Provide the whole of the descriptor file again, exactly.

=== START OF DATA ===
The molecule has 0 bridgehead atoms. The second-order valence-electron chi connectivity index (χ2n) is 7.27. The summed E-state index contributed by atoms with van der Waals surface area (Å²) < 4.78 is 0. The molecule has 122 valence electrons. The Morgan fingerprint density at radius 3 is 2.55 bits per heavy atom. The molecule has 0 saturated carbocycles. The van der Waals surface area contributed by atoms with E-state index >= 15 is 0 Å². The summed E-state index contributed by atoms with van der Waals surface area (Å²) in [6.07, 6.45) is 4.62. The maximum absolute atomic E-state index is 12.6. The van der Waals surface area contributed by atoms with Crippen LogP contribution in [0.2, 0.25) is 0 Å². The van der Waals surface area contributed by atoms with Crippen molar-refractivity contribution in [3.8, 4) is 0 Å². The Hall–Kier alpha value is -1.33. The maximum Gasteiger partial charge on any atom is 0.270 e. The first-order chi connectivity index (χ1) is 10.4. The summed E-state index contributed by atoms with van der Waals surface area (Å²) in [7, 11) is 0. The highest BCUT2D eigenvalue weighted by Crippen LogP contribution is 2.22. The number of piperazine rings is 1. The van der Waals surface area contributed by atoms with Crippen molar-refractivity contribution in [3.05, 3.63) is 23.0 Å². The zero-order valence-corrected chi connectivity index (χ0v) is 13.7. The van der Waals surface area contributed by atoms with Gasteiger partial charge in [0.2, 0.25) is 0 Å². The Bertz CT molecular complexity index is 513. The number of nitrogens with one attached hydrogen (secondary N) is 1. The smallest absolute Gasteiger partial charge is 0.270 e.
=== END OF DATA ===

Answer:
The molecule has 0 bridgehead atoms. The second-order valence-electron chi connectivity index (χ2n) is 7.27. The summed E-state index contributed by atoms with van der Waals surface area (Å²) < 4.78 is 0. The molecule has 122 valence electrons. The Morgan fingerprint density at radius 3 is 2.55 bits per heavy atom. The molecule has 0 saturated carbocycles. The van der Waals surface area contributed by atoms with E-state index >= 15 is 0 Å². The summed E-state index contributed by atoms with van der Waals surface area (Å²) in [6.07, 6.45) is 4.62. The maximum absolute atomic E-state index is 12.6. The van der Waals surface area contributed by atoms with Crippen LogP contribution in [0.2, 0.25) is 0 Å². The van der Waals surface area contributed by atoms with Crippen molar-refractivity contribution in [3.8, 4) is 0 Å². The Hall–Kier alpha value is -1.33. The maximum Gasteiger partial charge on any atom is 0.270 e. The first-order chi connectivity index (χ1) is 10.4. The summed E-state index contributed by atoms with van der Waals surface area (Å²) in [7, 11) is 0. The highest BCUT2D eigenvalue weighted by Crippen LogP contribution is 2.22. The number of piperazine rings is 1. The van der Waals surface area contributed by atoms with Crippen molar-refractivity contribution in [3.05, 3.63) is 23.0 Å². The zero-order valence-corrected chi connectivity index (χ0v) is 13.7. The van der Waals surface area contributed by atoms with Gasteiger partial charge in [0.2, 0.25) is 0 Å². The Bertz CT molecular complexity index is 513. The number of nitrogens with one attached hydrogen (secondary N) is 1. The smallest absolute Gasteiger partial charge is 0.270 e.